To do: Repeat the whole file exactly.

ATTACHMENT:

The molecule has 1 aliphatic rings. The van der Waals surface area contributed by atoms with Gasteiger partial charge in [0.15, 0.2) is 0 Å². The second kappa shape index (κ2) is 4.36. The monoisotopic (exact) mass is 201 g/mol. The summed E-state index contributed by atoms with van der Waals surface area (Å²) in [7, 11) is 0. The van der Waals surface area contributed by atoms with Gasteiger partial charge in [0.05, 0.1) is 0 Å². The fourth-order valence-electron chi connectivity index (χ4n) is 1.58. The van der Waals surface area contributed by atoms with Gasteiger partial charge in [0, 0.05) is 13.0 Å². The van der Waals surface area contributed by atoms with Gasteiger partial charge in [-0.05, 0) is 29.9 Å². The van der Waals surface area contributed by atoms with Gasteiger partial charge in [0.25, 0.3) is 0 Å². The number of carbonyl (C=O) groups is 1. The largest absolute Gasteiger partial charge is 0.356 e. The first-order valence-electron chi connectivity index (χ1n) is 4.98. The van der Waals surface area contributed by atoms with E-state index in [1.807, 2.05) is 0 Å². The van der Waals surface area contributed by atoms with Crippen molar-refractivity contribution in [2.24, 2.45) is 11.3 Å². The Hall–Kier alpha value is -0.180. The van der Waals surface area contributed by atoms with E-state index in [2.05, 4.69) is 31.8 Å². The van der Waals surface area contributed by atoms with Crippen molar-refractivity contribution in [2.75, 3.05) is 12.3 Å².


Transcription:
The molecule has 1 aliphatic rings. The van der Waals surface area contributed by atoms with Gasteiger partial charge in [0.15, 0.2) is 0 Å². The second kappa shape index (κ2) is 4.36. The monoisotopic (exact) mass is 201 g/mol. The summed E-state index contributed by atoms with van der Waals surface area (Å²) in [7, 11) is 0. The van der Waals surface area contributed by atoms with Gasteiger partial charge in [0.05, 0.1) is 0 Å². The fourth-order valence-electron chi connectivity index (χ4n) is 1.58. The van der Waals surface area contributed by atoms with Gasteiger partial charge in [0, 0.05) is 13.0 Å². The van der Waals surface area contributed by atoms with Gasteiger partial charge in [-0.05, 0) is 29.9 Å². The van der Waals surface area contributed by atoms with Gasteiger partial charge in [0.25, 0.3) is 0 Å². The number of carbonyl (C=O) groups is 1. The largest absolute Gasteiger partial charge is 0.356 e. The first-order valence-electron chi connectivity index (χ1n) is 4.98. The van der Waals surface area contributed by atoms with E-state index in [1.807, 2.05) is 0 Å². The van der Waals surface area contributed by atoms with Crippen molar-refractivity contribution in [2.24, 2.45) is 11.3 Å². The Hall–Kier alpha value is -0.180. The van der Waals surface area contributed by atoms with E-state index in [2.05, 4.69) is 31.8 Å². The van der Waals surface area contributed by atoms with Crippen molar-refractivity contribution in [2.75, 3.05) is 12.3 Å².